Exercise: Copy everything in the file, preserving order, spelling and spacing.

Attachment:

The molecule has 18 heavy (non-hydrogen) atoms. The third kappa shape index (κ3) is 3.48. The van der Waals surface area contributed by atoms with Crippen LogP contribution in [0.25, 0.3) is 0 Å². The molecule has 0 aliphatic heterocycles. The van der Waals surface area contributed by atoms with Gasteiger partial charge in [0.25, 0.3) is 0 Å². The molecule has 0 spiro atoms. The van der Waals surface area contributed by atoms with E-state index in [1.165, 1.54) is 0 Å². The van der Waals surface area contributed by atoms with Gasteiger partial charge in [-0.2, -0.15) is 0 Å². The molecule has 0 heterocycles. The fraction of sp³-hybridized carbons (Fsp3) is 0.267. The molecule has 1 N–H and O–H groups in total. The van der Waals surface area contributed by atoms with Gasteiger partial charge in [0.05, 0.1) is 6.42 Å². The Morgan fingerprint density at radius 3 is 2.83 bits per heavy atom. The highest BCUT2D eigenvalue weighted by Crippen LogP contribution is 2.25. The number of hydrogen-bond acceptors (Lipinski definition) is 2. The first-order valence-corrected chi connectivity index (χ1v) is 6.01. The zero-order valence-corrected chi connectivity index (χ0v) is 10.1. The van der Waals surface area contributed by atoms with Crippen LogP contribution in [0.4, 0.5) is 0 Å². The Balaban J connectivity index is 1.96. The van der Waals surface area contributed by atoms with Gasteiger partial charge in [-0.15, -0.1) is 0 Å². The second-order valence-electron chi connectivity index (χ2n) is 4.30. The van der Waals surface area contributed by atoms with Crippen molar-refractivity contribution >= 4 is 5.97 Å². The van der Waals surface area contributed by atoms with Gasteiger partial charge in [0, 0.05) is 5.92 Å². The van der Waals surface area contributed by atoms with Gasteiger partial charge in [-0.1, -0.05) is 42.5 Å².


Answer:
The molecule has 18 heavy (non-hydrogen) atoms. The third kappa shape index (κ3) is 3.48. The van der Waals surface area contributed by atoms with Crippen LogP contribution in [0.25, 0.3) is 0 Å². The molecule has 0 aliphatic heterocycles. The van der Waals surface area contributed by atoms with Gasteiger partial charge in [0.25, 0.3) is 0 Å². The molecule has 0 spiro atoms. The van der Waals surface area contributed by atoms with E-state index in [1.165, 1.54) is 0 Å². The van der Waals surface area contributed by atoms with Gasteiger partial charge in [-0.2, -0.15) is 0 Å². The molecule has 0 heterocycles. The fraction of sp³-hybridized carbons (Fsp3) is 0.267. The molecule has 1 N–H and O–H groups in total. The van der Waals surface area contributed by atoms with Gasteiger partial charge in [0.05, 0.1) is 6.42 Å². The Morgan fingerprint density at radius 3 is 2.83 bits per heavy atom. The highest BCUT2D eigenvalue weighted by Crippen LogP contribution is 2.25. The number of hydrogen-bond acceptors (Lipinski definition) is 2. The first-order valence-corrected chi connectivity index (χ1v) is 6.01. The zero-order valence-corrected chi connectivity index (χ0v) is 10.1. The van der Waals surface area contributed by atoms with Crippen LogP contribution in [0.4, 0.5) is 0 Å². The Balaban J connectivity index is 1.96. The van der Waals surface area contributed by atoms with Gasteiger partial charge in [-0.15, -0.1) is 0 Å². The second-order valence-electron chi connectivity index (χ2n) is 4.30. The van der Waals surface area contributed by atoms with Crippen molar-refractivity contribution >= 4 is 5.97 Å². The van der Waals surface area contributed by atoms with Gasteiger partial charge in [0, 0.05) is 5.92 Å². The van der Waals surface area contributed by atoms with Gasteiger partial charge in [-0.1, -0.05) is 42.5 Å².